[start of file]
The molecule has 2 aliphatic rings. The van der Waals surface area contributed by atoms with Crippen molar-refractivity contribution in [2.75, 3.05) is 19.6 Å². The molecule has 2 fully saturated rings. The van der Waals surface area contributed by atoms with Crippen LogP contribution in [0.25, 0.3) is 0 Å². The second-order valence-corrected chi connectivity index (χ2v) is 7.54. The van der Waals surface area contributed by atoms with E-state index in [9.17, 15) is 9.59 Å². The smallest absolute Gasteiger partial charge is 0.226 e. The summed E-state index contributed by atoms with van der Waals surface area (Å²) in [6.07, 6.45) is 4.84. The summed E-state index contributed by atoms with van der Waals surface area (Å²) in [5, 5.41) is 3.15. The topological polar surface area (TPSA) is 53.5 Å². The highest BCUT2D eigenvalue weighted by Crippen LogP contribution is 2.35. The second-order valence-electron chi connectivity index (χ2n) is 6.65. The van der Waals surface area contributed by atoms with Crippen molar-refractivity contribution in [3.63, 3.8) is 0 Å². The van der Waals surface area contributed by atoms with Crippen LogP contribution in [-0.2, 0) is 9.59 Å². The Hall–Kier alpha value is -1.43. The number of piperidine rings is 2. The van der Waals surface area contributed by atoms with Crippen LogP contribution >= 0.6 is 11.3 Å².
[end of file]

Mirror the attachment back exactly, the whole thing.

The molecule has 2 aliphatic rings. The van der Waals surface area contributed by atoms with Crippen molar-refractivity contribution in [2.75, 3.05) is 19.6 Å². The molecule has 2 fully saturated rings. The van der Waals surface area contributed by atoms with Crippen LogP contribution in [0.25, 0.3) is 0 Å². The second-order valence-corrected chi connectivity index (χ2v) is 7.54. The van der Waals surface area contributed by atoms with E-state index in [9.17, 15) is 9.59 Å². The smallest absolute Gasteiger partial charge is 0.226 e. The summed E-state index contributed by atoms with van der Waals surface area (Å²) in [6.07, 6.45) is 4.84. The summed E-state index contributed by atoms with van der Waals surface area (Å²) in [5, 5.41) is 3.15. The topological polar surface area (TPSA) is 53.5 Å². The highest BCUT2D eigenvalue weighted by Crippen LogP contribution is 2.35. The second-order valence-electron chi connectivity index (χ2n) is 6.65. The van der Waals surface area contributed by atoms with Crippen molar-refractivity contribution in [3.63, 3.8) is 0 Å². The van der Waals surface area contributed by atoms with Crippen LogP contribution in [-0.2, 0) is 9.59 Å². The Hall–Kier alpha value is -1.43. The number of piperidine rings is 2. The van der Waals surface area contributed by atoms with Crippen LogP contribution >= 0.6 is 11.3 Å².